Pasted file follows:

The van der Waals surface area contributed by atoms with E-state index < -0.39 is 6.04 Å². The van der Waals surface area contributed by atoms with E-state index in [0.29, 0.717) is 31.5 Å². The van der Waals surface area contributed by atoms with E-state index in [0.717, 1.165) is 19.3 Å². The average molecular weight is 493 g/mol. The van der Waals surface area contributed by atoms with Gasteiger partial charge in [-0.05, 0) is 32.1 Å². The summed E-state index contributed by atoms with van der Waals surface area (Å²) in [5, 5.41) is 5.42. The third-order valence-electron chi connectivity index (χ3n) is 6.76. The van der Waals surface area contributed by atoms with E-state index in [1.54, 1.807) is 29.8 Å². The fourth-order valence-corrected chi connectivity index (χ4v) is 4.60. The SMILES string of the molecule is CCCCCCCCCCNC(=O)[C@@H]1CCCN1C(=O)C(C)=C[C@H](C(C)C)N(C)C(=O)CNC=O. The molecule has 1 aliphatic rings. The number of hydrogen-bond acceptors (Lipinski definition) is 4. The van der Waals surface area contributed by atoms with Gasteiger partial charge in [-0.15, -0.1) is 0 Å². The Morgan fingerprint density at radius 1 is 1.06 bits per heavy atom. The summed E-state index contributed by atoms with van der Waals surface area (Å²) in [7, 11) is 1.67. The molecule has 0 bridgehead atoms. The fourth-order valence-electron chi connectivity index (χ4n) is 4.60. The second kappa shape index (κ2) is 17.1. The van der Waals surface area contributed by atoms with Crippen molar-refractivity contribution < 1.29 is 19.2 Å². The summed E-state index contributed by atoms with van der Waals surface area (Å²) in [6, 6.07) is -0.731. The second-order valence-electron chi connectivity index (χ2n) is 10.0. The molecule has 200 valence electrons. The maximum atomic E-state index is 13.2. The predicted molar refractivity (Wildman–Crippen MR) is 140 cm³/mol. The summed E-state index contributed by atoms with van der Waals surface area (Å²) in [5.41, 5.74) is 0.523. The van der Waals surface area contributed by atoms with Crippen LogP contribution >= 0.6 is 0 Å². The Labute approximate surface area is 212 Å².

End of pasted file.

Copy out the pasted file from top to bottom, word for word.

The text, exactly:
The van der Waals surface area contributed by atoms with E-state index < -0.39 is 6.04 Å². The van der Waals surface area contributed by atoms with E-state index in [0.29, 0.717) is 31.5 Å². The van der Waals surface area contributed by atoms with E-state index in [0.717, 1.165) is 19.3 Å². The average molecular weight is 493 g/mol. The van der Waals surface area contributed by atoms with Gasteiger partial charge in [-0.05, 0) is 32.1 Å². The summed E-state index contributed by atoms with van der Waals surface area (Å²) in [5, 5.41) is 5.42. The third-order valence-electron chi connectivity index (χ3n) is 6.76. The van der Waals surface area contributed by atoms with E-state index in [1.54, 1.807) is 29.8 Å². The fourth-order valence-corrected chi connectivity index (χ4v) is 4.60. The SMILES string of the molecule is CCCCCCCCCCNC(=O)[C@@H]1CCCN1C(=O)C(C)=C[C@H](C(C)C)N(C)C(=O)CNC=O. The molecule has 1 aliphatic rings. The number of hydrogen-bond acceptors (Lipinski definition) is 4. The van der Waals surface area contributed by atoms with Gasteiger partial charge in [-0.15, -0.1) is 0 Å². The Morgan fingerprint density at radius 1 is 1.06 bits per heavy atom. The summed E-state index contributed by atoms with van der Waals surface area (Å²) in [7, 11) is 1.67. The molecule has 0 bridgehead atoms. The fourth-order valence-electron chi connectivity index (χ4n) is 4.60. The second kappa shape index (κ2) is 17.1. The van der Waals surface area contributed by atoms with Crippen molar-refractivity contribution < 1.29 is 19.2 Å². The summed E-state index contributed by atoms with van der Waals surface area (Å²) in [6, 6.07) is -0.731. The second-order valence-electron chi connectivity index (χ2n) is 10.0. The molecule has 200 valence electrons. The maximum atomic E-state index is 13.2. The predicted molar refractivity (Wildman–Crippen MR) is 140 cm³/mol. The summed E-state index contributed by atoms with van der Waals surface area (Å²) in [5.41, 5.74) is 0.523. The van der Waals surface area contributed by atoms with Crippen LogP contribution >= 0.6 is 0 Å². The Labute approximate surface area is 212 Å².